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The Logic of US-China Competition

The success of US President Joe Biden’s China policy will depend on whether the two powers can cooperate in producing global public goods, while competing in other areas. The US-China relationship is a “cooperative rivalry,” in which the terms of competition will require equal attention to both sides of the oxymoron. That will not be easy.

CAMBRIDGE – In his recent address to the US Congress, President Joe Biden warned that China is deadly serious about trying to become the world’s most significant power. But Biden also declared that autocrats will not win the future; America will. If mishandled, the US-China great-power competition could be dangerous. But if the United States plays it right, the rivalry with China could be healthy.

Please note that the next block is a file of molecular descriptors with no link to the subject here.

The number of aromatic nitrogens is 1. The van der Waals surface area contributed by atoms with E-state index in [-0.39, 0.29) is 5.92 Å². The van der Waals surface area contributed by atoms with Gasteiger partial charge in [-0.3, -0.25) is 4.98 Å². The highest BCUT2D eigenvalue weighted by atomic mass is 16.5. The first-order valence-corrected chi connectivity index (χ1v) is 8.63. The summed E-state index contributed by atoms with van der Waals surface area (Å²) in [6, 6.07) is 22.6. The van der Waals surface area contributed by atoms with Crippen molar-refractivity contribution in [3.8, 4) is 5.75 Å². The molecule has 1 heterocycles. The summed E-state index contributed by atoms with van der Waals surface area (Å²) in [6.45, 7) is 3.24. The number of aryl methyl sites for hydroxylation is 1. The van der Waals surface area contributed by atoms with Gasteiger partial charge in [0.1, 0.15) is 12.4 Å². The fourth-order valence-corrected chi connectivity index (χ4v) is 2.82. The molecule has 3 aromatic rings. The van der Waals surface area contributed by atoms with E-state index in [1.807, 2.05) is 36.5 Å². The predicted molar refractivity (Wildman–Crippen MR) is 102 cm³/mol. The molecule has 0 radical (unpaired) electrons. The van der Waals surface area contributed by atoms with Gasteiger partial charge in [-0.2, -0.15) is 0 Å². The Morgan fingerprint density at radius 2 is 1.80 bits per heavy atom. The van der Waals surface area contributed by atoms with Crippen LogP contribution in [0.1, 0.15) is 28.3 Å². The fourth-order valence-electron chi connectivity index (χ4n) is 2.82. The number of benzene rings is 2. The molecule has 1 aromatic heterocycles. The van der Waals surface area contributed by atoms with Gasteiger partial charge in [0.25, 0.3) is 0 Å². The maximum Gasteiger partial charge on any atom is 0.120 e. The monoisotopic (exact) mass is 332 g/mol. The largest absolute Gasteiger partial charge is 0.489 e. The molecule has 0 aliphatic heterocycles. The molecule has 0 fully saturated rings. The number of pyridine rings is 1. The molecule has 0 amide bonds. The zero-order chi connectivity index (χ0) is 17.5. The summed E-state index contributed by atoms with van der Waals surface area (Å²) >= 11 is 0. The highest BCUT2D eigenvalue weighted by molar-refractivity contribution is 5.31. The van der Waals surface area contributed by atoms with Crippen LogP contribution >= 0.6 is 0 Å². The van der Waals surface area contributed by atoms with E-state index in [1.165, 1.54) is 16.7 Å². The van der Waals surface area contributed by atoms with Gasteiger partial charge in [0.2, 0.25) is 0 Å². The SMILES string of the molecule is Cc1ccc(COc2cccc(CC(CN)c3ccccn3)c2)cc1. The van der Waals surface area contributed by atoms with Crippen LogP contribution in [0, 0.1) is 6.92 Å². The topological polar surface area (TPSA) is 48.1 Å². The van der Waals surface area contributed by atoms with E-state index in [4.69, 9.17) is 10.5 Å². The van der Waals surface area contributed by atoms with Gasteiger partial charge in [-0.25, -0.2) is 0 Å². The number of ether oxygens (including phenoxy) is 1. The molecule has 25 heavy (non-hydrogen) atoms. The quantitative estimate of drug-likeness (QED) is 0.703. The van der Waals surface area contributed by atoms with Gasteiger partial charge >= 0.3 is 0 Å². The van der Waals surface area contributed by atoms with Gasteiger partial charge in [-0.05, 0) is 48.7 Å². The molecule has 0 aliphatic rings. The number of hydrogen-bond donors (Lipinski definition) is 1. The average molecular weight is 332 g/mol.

The success of Biden’s China policy depends partly on China, but also on how the US changes. Maintaining America’s technological lead will be crucial, and will require investing in human capital as well as in research and development. Biden has proposed both. At the same time, the US must cope with new transnational threats such as climate change and a pandemic that has killed more Americans than all the country’s wars, combined, since 1945. Tackling these challenges will require cooperation with China and others.

Biden thus faces a daunting agenda, and is treating the competition with China as a “Sputnik Moment.” Although he referred in his address to President Franklin D. Roosevelt and the Great Depression, and avoided misleading cold-war rhetoric, an apt comparison is with the 1950s, when President Dwight Eisenhower used the shock of the Soviet Union’s satellite launch to galvanize US investment in education, infrastructure, and new technologies. Can America do the same now?

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